Inhibition of penile tunica albuginea myofibroblasts activity by adipose‑derived stem cells

  • Authors:
    • Hesong Jiang
    • Qingqiang Gao
    • Xiaoyan Che
    • Leilei Zhu
    • Zheng Zhang
    • Yun Chen
    • Yutian Dai
  • View Affiliations

  • Published online on: September 21, 2017
  • Pages: 5149-5156
Metrics: Total Views: 0 (Spandidos Publications: | PMC Statistics: )
Total PDF Downloads: 0 (Spandidos Publications: | PMC Statistics: )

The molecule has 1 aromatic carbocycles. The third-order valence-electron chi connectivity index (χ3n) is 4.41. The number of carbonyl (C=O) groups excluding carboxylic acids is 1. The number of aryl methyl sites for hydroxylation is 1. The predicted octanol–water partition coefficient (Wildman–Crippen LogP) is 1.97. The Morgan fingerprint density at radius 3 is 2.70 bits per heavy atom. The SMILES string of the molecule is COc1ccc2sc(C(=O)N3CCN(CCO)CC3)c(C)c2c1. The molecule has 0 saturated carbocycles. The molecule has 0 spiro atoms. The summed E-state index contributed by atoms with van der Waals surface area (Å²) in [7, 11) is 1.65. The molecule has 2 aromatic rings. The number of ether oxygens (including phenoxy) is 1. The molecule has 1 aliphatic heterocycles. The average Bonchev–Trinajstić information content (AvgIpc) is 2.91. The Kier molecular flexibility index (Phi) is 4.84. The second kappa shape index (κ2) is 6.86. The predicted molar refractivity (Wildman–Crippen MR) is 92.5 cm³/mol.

The activation of tunica albuginea myofibroblasts (MFs) serves an essential role in Peyronie's disease (PD). Increasing evidence has reported that adipose tissue‑derived stem cells (ADSCs) have been demonstrated to attenuate the symptoms of PD in animal models. However, the mechanisms of the antifibrotic effects of ADSCs in PD remain to be fully elucidated. In the present study, the inhibitory effects and possible mechanism of ADSCs on the activation of MFs derived from rat penile tunica albuginea were investigated. ADSCs were obtained from the paratesticular fat of Sprague Dawley rats. MFs were transformed from rat penile tunica albuginea fibroblasts through stimulation with 5 ng/ml tumor growth factor‑β1. Transwell cell cultures were adopted for co‑culture of ADSCs and MFs. Western blot analysis was used to assess changes in the expression levels of α smooth muscle actin (αSMA), collagen I, phosphorylated (p)‑SMAD family member 2 (Smad2), Smad2, ras homolog family member A (RhoA), Rho associated coiled‑coil containing protein kinase (ROCK)1 and ROCK2, caspase3, caspase9, and matrix metalloproteinases (MMPs). Collagen gel assays were used to assess cell contractility. Additionally, the concentration of hydroxyproline in the culture medium was detected using commercially available kits. It was demonstrated that ADSCs reduced the expression of αSMA and collagen I of MFs. Furthermore, p‑Smad2, RhoA, ROCK1 and ROCK2 expression was significantly reduced in the MFs+ADSCs group compared with that in the MFs‑only culture, while the expression of MMPs (MMP2, MMP3, MMP9 and MMP13) and caspases (caspase3 and caspase9) was upregulated. In addition, ADSCs were able to downregulate the concentration of hydroxyproline in the culture medium of MFs and reverse the contraction of MFs. Collectively, these results suggested that ADSCs inhibited the activation of MFs, decreased collagen production, and suppressed the contraction of myofibroblasts, via Smad and RhoA/ROCK signaling pathways. Furthermore, ADSCs reduced the deposition of collagen and promoted the apoptosis of MFs via MMPs, and caspases. Accordingly, the application of ADSCs may provide a novel therapeutic strategy for PD.